Dr. Rita Sherma Interview on Combatting Eco-Despair Featured in The Conversation

Authored by: 
GTU Sustainability 360

"Catastrophic wildfires across the planet, extreme weather patterns that destroy homes and histories, degraded soil, toxic air, unsafe water and the desecrated beauty of places we have loved are causing climate trauma and eco-anxiety. For those who are acutely aware of the cliff edge on which we stand as a species and as a planetary community, the despair evoked by the magnitude of the disaster is almost unbearable.

Religions, faiths, and spiritual practices can help in unique ways," says Dr. Rita Sherma, Director of the Center for Dharma Studies and Co-Chair of Sustainbility 360 at the Graduate Theological Union in Berkeley, CA. "In this space people can find community, peaceful practices of meditation, prayer, embodied sacred actions that include rituals and liturgies, and a ‘long view’ informed by the tragedies and triumphs faced by spiritual ancestors. Faith can provide hope and resilience in the midst of crises."

Dr. Sherma was recently interviewed by online news publication The Conversation in a piece titled Can religion and faith combat eco-despair? In the piece Dr. Sherma defines Green Spirituality and explains why spiritual and religious teachings belong as part of the global conversation on the environment:

"First, 80% of the world’s population practices an established religion or a spiritual tradition that offers community, support and resources for resilience. Second, as I have written in my new book on religion and sustainability (Religion and Sustainability: Interreligious Resources, Interdisciplinary Responses forthcoming from Springer in 2022), better technology will help human communities restore ecosystems. More and better data, such as computations to forecast disasters, will also be helpful. But both are inadequate in the face of human denial and recalcitrance.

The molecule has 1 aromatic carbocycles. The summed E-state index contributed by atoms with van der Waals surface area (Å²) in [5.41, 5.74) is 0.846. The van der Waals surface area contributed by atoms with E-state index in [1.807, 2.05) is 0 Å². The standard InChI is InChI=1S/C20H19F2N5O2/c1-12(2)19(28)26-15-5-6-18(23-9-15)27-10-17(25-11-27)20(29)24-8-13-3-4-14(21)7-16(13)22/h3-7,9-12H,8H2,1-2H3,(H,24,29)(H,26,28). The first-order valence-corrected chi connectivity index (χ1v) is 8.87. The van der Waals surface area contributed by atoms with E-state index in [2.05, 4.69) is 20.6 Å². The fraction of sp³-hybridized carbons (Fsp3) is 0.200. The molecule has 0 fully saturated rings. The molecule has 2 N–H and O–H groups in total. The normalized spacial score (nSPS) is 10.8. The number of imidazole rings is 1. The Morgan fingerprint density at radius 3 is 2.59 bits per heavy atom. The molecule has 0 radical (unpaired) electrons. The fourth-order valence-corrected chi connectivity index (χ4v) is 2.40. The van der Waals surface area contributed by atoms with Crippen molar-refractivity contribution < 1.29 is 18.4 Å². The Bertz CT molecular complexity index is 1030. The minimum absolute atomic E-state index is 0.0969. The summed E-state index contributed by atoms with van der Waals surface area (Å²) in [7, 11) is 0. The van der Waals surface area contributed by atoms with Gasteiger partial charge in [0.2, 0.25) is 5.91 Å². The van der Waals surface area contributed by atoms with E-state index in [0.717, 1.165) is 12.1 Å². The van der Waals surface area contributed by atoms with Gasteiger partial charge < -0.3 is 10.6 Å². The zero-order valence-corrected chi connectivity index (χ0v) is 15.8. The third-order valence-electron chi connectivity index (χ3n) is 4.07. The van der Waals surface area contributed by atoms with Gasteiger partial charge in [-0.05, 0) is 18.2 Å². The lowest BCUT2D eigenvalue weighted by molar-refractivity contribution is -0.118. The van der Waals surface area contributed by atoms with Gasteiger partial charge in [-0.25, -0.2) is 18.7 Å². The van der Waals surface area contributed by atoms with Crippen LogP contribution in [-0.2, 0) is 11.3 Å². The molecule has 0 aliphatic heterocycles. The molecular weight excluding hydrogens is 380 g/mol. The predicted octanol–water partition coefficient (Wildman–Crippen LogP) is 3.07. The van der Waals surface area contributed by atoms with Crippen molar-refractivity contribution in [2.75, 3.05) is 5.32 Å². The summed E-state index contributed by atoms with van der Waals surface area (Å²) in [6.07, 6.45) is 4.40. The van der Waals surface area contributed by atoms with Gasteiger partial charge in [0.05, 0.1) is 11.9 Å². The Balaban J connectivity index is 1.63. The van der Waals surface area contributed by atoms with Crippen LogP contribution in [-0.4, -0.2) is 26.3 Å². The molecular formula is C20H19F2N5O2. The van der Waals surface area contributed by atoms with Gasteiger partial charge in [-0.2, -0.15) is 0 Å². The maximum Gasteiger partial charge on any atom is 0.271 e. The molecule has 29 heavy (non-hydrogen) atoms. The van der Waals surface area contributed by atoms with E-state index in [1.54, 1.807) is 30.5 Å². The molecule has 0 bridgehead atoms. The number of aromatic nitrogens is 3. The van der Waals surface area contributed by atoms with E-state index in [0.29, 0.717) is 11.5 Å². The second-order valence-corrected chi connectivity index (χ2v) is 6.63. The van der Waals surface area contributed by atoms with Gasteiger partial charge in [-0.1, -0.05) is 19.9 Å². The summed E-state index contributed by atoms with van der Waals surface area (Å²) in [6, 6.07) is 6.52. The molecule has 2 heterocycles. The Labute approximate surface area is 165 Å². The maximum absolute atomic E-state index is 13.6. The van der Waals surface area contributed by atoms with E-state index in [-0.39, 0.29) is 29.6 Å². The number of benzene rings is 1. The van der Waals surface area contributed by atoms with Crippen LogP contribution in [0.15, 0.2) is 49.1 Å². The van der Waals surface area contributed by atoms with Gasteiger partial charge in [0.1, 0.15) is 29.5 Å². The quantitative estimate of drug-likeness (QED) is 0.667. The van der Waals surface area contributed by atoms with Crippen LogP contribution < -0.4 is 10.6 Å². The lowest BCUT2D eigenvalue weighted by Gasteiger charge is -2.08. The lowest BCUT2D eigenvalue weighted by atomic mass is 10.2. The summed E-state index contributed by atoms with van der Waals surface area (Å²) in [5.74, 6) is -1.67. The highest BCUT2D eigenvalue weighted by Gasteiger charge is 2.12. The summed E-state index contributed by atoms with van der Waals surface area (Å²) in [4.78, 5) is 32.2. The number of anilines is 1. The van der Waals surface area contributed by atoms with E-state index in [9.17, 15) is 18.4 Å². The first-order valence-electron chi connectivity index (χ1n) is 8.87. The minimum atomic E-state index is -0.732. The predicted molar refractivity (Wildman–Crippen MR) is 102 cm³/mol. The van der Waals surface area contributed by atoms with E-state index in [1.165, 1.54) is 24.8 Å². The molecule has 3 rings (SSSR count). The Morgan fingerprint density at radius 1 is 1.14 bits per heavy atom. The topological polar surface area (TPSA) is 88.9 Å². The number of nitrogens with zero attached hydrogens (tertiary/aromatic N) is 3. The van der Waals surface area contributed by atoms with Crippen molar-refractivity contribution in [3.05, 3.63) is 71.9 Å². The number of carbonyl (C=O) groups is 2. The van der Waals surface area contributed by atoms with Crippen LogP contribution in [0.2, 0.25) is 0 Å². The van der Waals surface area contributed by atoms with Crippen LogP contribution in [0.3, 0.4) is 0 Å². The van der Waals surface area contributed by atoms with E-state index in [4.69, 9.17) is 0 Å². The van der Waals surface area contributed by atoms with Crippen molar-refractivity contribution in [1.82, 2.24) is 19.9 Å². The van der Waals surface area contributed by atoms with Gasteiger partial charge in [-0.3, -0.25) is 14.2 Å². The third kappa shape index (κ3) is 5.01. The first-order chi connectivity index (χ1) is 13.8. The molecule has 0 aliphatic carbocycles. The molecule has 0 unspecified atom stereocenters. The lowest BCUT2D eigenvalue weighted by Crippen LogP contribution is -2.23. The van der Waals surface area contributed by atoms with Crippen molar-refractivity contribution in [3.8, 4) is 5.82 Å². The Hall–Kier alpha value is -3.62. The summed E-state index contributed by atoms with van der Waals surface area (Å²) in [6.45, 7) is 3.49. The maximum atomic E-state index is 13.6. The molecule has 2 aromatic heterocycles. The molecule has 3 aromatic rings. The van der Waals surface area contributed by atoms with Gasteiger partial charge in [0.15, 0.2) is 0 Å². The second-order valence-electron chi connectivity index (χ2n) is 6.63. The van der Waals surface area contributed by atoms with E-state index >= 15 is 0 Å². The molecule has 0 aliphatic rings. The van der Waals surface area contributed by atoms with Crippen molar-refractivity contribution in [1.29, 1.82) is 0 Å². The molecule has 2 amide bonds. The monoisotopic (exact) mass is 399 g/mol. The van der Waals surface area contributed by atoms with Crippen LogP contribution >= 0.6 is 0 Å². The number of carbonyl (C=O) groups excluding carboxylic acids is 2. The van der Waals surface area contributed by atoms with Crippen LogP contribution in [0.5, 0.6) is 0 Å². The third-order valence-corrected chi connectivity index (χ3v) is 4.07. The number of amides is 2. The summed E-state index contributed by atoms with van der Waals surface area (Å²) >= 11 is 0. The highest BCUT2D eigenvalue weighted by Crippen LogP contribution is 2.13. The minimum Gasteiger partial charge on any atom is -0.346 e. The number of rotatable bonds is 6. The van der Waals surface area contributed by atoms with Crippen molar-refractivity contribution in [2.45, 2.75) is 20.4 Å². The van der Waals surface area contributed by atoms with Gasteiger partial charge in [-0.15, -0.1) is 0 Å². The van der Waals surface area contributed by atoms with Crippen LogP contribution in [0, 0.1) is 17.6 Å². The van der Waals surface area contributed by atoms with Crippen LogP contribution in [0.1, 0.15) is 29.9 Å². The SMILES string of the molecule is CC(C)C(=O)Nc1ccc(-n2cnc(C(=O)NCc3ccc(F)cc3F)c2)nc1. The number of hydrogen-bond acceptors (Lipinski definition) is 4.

In my book, I write: 'Planetary survival is now predicated upon the alignment of our notions of both human and ecological rights with our highest principles. As such, ways of knowing that are embedded in religion, philosophy, spiritual ethics, moral traditions, and a culture that values the community and the commons – as an essential resource for the transformation necessary for environmental regeneration and renewal – are indispensable.' In other words, people on Earth need to tap into the ways of thinking from these faith traditions to address the environmental crises we face now."

Dr. Sherma is also featured in a short video "Sacred Rivers" produced by The Conversation and included in the article, where she explains the grassroots legal movement often led by faith communities that seeks to ascribe legal status and protection to rivers and other parts of the more-than-human world considered sacred by many.

"Religions may disagree on many things," says Dr. Sherma, "but each contains philosophical or theological orientations that can be interpreted and applied in ways that protect the Earth."

From The Conversation: The "rights of nature" movement wants to give sacred rivers the same rights as people, and some religious groups are leading the way. It's part of many efforts around the world to preserve nature by drawing on faith traditions.